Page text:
Soybean Demand Projected to Grow in 2019/20, But Record Inventories Dampen Prices

Harvesting a field of soybeans with a combine harvester

ERS forecasts soybean stocks, or unused soybeans held in storage, to reach a high point of 1.05 billion bushels in the 2018/19 marketing year (September–August), driven by reduced exports and record domestic production. High stocks for agricultural commodities are often coupled with falling prices and indicate that demand is not keeping up with supply. These factors can lead to reduced producer revenues and can lead farmers to alter future crop-planting decisions or to seek new markets (domestic or international) to satisfy excess supply brought about by stocks carrying over from year to year.

The forecast for U.S. soybean stocks in 2018/19—up 140 percent from a year earlier—is due to a combination of record domestic production and a sharp decline in exports. The drop in exports is caused largely by a steep decline in exports to China, driven by the imposition of import tariffs on U.S.-sourced soybeans by the Chinese government. Record domestic production was influenced by record yields per acre, leading to more soybeans produced despite less acreage planted than a year earlier. Prices have fallen throughout the year and are expected to fall further to an average of $8.40 per bushel in 2019/20 from $8.50 per bushel in 2018/19.

Soybean stocks for 2019/20 are forecast to decline 24 percent from the 2018/19 record forecast, to 795 million bushels. Stocks had more than doubled from 2017/18 to 2018/19. The United States is forecast to produce 3.85 billion bushels in 2019/20, down from 4.5 billion bushels in 2018/19. Even with this production decline (due to lower expected acreage planted), total soybean supplies—the sum of beginning stocks, imports, and domestic production—would still be only slightly lower than the 2018/19 record high by 84 million bushels due to the unprecedented level of beginning soybean stocks.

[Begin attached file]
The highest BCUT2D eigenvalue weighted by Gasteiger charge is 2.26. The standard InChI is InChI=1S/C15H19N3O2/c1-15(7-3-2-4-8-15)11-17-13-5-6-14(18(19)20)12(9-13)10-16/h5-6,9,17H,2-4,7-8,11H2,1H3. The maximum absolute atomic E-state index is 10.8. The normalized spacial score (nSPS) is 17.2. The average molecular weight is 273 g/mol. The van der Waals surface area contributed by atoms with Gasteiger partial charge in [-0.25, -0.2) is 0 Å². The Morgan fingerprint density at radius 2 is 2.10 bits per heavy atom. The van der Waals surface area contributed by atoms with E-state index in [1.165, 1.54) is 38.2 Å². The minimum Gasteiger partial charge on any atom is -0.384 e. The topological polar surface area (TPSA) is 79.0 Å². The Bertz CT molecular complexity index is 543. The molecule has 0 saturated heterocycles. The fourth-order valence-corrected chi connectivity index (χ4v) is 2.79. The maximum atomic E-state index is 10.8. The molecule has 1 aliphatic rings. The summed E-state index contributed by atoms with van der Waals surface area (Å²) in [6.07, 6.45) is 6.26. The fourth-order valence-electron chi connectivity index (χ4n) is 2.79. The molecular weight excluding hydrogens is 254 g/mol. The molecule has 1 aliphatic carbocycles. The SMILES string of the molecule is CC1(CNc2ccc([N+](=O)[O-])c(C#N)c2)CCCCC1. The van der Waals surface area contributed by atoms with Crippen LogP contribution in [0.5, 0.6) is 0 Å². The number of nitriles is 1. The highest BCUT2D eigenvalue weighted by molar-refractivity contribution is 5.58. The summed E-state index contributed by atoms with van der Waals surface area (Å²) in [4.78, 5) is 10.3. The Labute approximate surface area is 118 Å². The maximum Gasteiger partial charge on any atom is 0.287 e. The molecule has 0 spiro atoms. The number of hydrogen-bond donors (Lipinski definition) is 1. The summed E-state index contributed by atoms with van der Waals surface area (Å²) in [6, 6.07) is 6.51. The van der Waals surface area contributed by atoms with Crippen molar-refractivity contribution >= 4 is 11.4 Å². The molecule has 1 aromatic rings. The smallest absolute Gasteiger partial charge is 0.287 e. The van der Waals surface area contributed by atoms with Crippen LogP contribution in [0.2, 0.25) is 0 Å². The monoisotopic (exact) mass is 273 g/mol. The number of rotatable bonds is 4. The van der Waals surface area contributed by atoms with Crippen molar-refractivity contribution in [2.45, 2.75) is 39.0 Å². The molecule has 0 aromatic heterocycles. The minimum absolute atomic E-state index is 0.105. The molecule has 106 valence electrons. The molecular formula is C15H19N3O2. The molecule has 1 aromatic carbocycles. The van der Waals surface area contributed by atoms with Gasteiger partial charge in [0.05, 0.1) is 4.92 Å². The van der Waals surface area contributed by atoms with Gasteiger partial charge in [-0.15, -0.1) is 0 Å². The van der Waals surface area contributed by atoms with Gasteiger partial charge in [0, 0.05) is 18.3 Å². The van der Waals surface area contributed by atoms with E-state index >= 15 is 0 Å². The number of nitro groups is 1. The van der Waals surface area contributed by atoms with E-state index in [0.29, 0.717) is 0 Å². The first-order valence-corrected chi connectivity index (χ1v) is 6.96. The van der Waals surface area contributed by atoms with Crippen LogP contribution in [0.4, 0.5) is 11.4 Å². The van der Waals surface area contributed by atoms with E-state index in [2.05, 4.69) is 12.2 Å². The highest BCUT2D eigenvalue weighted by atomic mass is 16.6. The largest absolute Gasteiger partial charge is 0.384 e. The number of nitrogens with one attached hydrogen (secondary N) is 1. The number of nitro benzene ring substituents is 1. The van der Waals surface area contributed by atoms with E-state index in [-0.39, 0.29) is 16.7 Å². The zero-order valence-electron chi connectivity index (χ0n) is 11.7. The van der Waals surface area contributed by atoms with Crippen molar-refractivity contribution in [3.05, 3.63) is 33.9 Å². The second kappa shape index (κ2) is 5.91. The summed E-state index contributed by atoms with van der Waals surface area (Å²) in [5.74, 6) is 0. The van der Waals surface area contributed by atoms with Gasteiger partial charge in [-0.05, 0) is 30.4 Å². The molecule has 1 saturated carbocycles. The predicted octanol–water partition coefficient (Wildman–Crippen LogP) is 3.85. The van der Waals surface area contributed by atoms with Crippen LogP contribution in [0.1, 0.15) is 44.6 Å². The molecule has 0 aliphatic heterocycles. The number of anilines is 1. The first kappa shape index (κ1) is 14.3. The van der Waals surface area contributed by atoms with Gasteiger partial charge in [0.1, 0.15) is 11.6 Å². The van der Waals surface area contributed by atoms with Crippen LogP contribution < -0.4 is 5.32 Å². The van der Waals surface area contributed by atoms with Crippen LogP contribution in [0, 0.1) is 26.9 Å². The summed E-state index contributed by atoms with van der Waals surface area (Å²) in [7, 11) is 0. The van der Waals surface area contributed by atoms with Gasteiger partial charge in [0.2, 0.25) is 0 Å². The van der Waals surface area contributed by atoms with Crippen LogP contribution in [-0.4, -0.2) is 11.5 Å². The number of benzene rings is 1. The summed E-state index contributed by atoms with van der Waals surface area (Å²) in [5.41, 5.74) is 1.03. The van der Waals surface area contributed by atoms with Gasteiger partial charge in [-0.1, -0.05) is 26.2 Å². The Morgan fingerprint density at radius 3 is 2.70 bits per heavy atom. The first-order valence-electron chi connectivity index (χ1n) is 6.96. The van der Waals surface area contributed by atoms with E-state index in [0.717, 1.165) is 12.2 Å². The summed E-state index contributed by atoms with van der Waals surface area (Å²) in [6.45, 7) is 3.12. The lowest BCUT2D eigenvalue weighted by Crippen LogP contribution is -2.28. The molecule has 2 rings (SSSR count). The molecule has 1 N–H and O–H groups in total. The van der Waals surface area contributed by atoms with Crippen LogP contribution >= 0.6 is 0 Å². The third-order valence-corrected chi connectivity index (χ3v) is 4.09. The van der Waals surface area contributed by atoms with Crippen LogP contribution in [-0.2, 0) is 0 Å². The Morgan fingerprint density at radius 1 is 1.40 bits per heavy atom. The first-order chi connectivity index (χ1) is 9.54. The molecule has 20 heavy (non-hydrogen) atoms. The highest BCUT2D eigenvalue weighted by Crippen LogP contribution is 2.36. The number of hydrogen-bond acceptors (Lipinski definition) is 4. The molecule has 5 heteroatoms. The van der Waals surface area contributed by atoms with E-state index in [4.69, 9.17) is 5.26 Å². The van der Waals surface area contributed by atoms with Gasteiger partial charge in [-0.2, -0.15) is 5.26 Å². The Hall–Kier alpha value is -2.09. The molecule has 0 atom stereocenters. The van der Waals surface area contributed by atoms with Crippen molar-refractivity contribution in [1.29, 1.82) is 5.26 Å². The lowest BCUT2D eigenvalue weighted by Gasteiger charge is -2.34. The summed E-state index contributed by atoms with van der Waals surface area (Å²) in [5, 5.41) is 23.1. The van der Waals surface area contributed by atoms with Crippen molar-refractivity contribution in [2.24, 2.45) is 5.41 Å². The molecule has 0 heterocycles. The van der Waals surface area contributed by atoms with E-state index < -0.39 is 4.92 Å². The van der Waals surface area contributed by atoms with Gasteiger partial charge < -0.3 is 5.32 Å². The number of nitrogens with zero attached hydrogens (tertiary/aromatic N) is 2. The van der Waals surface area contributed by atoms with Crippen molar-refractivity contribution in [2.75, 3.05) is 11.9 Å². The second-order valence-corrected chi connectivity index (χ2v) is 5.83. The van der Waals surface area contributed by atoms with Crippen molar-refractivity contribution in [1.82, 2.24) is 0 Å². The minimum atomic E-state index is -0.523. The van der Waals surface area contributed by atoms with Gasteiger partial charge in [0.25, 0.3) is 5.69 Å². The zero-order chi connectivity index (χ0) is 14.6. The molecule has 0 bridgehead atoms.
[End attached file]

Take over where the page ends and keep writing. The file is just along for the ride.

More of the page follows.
Both of the major components of soybean demand, domestic crushing and exports, are expected to increase in 2019/20. Soybeans used for crushing—to produce soybean oil and meal—are forecast to total 2.115 billion bushels, up from the 2018/19 forecast due to a slight increase for domestic soybean meal use. On the 2019/20 export side, replete supplies, a drop in prices, and reduced competition from Brazil are expected to increase U.S. soybean exports to 1.875 billion bushels. This is up 175 million from the forecast for 2018/19--after falling sharply by 434 million bushels--from a record high in 2017/18. While total demand for U.S. soybeans (domestic utilization, and exports) is forecasted to increase, the record level of stocks carried over from 2018/19 means only a small reduction in stocks is expected.

Line/bar chart showing large soybean ending stocks will persist despite a recovery in demand